Housing Should Be a Right, Not a Privilege
Aug. 12, 2017
My interest in the problem of homelessness in Traverse City was born out of a casual friendship with two men who spent many nights sleeping on the back deck of a downtown business I opened in 2009.
I remember thinking, “How is it possible that we have people living on the street in Traverse City? We don't live in a third-world country!”
I was confused as to how our relatively affluent and incredibly caring community could look the other way when it came to a need as basic as shelter. My reaction wasn't so much based upon benevolence or compassion, but rather, a strong sense of morality and social justice. I believe housing should be a right, not a privilege.
After a little research, I was outraged to learn that on any given night, almost 100 people were “sleeping rough” in our city of just 14,500 residents. Since that time, I've spent countless hours getting involved through our local seasonal emergency shelter and studying the root causes, common misconceptions, taxpayer costs of providing emergency services, and best practices for moving individuals from homelessness into secure housing.
Through my involvement, I've interacted with some great organizations, including Goodwill Industries of Northern Michigan and the Northwest Michigan Community Action Agency. They both find homes for those experiencing homelessness, but often have their hands tied because many of our region's housing vouchers go unused (and are subsequently lost) due to lack of affordable housing.
There has been some improvement over the past couple of years, however. Two new affordable housing developments have been constructed — Carson Square, near Cherryland Mall, and Brookside Commons, near Traverse City West High School — and many of Traverse City's chronic homeless have moved into permanent or supportive housing. The state of Michigan also has mandated prioritization for housing based upon a person's vulnerability, so those with the greatest need now go to the top of the list.
So, what does this mean to Traverse City? It means that our continuum of care is doing a better job of collaborating and cooperating in order to get people housed sooner. It means that people in need of emergency shelter are staying for shorter periods of time. It also means that our community is putting a greater emphasis on affordable housing. But we have a long way to go.
As a country, we need to declare affordable housing as a basic right and deliver it. This may seem like a radical idea, but so was allowing women to vote, desegregating our schools, and legalizing same-sex marriage. I believe Americans are at our best when we protect our citizens' rights and continue to expand upon them.
Almost 19 million households in the U.S. earn incomes that are low enough to qualify for housing assistance, but only 24 percent of them receive support because there simply aren't enough affordable housing units, or vouchers. The two major roadblocks to meeting the goal of an affordable home for every American are money and regulation.
Currently, affordable housing allocations make up about 1.1 percent, or $41.8 billion, of the national budget, and serve about one-quarter of the people who need a roof over their heads. Quadrupling that amount to cover everyone would bring it up to 4.4 percent, or $168 billion. This is a big number, but when you consider that the government already spends roughly $150 billion a year on the mortgage-interest-deduction clause in its tax code, which effectively subsidizes home ownership for wealthier citizens, it seems quite fair.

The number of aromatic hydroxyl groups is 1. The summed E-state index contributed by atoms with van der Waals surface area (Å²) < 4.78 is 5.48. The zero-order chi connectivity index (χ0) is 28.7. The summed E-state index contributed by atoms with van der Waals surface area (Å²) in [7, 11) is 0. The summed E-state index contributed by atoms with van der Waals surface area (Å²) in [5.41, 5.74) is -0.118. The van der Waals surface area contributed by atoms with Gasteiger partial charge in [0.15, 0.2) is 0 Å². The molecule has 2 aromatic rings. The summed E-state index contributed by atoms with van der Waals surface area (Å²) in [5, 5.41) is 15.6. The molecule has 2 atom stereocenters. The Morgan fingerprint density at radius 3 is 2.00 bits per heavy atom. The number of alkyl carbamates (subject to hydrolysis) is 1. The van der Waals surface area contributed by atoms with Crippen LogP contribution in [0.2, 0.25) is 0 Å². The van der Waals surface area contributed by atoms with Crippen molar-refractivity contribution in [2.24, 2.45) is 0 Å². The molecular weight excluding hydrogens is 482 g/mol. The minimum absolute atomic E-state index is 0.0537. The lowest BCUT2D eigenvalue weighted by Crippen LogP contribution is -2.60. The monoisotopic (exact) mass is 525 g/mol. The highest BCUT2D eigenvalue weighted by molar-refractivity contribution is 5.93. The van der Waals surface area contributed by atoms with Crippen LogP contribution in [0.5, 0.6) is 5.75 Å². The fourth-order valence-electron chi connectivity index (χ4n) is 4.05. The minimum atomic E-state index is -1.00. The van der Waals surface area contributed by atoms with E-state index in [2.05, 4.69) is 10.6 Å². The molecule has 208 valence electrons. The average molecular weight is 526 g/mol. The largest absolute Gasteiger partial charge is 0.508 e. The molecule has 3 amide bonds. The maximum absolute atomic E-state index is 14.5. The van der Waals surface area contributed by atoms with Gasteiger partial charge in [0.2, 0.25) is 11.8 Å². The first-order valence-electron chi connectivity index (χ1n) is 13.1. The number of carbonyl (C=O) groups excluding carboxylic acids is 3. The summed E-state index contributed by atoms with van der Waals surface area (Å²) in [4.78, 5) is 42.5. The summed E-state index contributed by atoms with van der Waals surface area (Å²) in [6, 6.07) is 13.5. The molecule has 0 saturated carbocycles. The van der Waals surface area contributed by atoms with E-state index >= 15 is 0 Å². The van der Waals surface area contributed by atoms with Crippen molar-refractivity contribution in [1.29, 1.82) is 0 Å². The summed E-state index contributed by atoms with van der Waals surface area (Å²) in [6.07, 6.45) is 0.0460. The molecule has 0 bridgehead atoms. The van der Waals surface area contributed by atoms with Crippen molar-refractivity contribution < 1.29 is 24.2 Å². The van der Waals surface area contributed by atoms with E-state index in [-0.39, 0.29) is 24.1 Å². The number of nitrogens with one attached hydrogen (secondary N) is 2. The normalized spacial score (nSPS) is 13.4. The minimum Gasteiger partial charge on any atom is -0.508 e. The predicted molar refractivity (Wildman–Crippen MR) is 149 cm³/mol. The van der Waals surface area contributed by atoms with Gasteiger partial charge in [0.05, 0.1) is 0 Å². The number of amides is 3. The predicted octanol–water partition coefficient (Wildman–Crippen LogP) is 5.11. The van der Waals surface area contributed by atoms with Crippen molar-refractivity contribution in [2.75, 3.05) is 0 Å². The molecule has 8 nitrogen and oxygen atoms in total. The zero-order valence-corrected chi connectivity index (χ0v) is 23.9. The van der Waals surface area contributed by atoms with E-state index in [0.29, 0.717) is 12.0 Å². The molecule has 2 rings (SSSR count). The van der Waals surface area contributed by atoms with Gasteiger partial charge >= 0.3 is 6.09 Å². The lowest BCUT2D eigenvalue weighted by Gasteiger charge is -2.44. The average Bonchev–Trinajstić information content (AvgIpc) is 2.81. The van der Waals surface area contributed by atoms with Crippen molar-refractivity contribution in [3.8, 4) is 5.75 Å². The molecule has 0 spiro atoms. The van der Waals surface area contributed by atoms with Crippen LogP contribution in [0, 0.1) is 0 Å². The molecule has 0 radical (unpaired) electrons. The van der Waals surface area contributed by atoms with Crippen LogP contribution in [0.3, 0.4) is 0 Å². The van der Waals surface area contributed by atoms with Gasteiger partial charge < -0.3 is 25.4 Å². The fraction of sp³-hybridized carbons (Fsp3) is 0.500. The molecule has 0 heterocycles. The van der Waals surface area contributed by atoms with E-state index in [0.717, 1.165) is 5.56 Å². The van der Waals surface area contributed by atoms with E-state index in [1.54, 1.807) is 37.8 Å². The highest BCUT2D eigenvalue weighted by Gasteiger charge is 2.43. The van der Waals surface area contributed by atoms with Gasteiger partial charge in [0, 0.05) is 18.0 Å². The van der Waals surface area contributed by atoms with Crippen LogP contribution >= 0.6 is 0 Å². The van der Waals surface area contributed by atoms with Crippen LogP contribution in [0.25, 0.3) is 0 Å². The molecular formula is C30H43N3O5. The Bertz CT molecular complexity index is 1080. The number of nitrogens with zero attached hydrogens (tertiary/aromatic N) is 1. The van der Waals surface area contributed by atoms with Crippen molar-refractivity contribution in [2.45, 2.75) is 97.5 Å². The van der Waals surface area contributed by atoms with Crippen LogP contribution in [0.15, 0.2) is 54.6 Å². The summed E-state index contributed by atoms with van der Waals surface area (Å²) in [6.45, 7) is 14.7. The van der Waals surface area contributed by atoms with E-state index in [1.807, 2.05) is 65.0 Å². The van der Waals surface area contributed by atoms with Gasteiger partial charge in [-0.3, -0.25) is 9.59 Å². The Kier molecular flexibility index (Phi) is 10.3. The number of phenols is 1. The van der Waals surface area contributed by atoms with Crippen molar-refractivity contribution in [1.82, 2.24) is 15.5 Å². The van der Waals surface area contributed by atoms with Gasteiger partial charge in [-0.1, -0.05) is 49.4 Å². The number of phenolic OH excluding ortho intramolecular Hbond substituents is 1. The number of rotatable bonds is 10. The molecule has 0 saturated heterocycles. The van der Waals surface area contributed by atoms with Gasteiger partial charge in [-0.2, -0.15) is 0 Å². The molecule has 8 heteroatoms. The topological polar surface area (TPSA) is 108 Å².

The obstacles surrounding regulation are more difficult because local zoning ordinances often prevent the construction of affordable housing. The U.S. Department of Housing and Urban Development (HUD) governs the industry, and navigating the approval process can be a nightmare for developers. In addition, local politicians often face challenges when residents complain about proposed affordable housing developments near their neighborhoods. Whether out of fear or ignorance, these NIMBYs are often successful in blocking these proposals (we saw some of this with the campaign against the River West project last year).
Providing permanent housing is, by far, the least expensive way to provide shelter for those who need it, according to a nine-city study by health care and human services consulting firm the Lewin Group, as well as research by HUD and the National Alliance to End Homelessness. It's also socially responsible, because people who struggle with housing have little time or energy left to contribute to their communities. And we know that children with permanent housing get a better start in life and become more successful adults.
Until we see a shift in national policy and spending priorities, we need to get creative about solving this problem on the local and state levels. Some municipalities, like Kalamazoo County, have taken it upon themselves to provide housing. In late 2015, residents voted in favor of a 0.1-mill property tax to provide housing for families with school-age children experiencing homelessness. The state of Utah implemented a Housing First model in 2005, which combines housing with supportive treatment services in mental and physical health, substance abuse, education and employment — effectively achieving “functional zero” homelessness and saving $16,500 per person per year.
We are fortunate to live in one of the wealthiest countries on earth; it's time to commit to the idea that all of our citizens have the right to secure housing that is within their means. It's not just fiscally smart, it's the right thing to do.
Christie Minervini owns Sanctuary Handcrafted Goods in the Village at Grand Traverse Commons, and is passionate about gender equality, community development, and ending homelessness.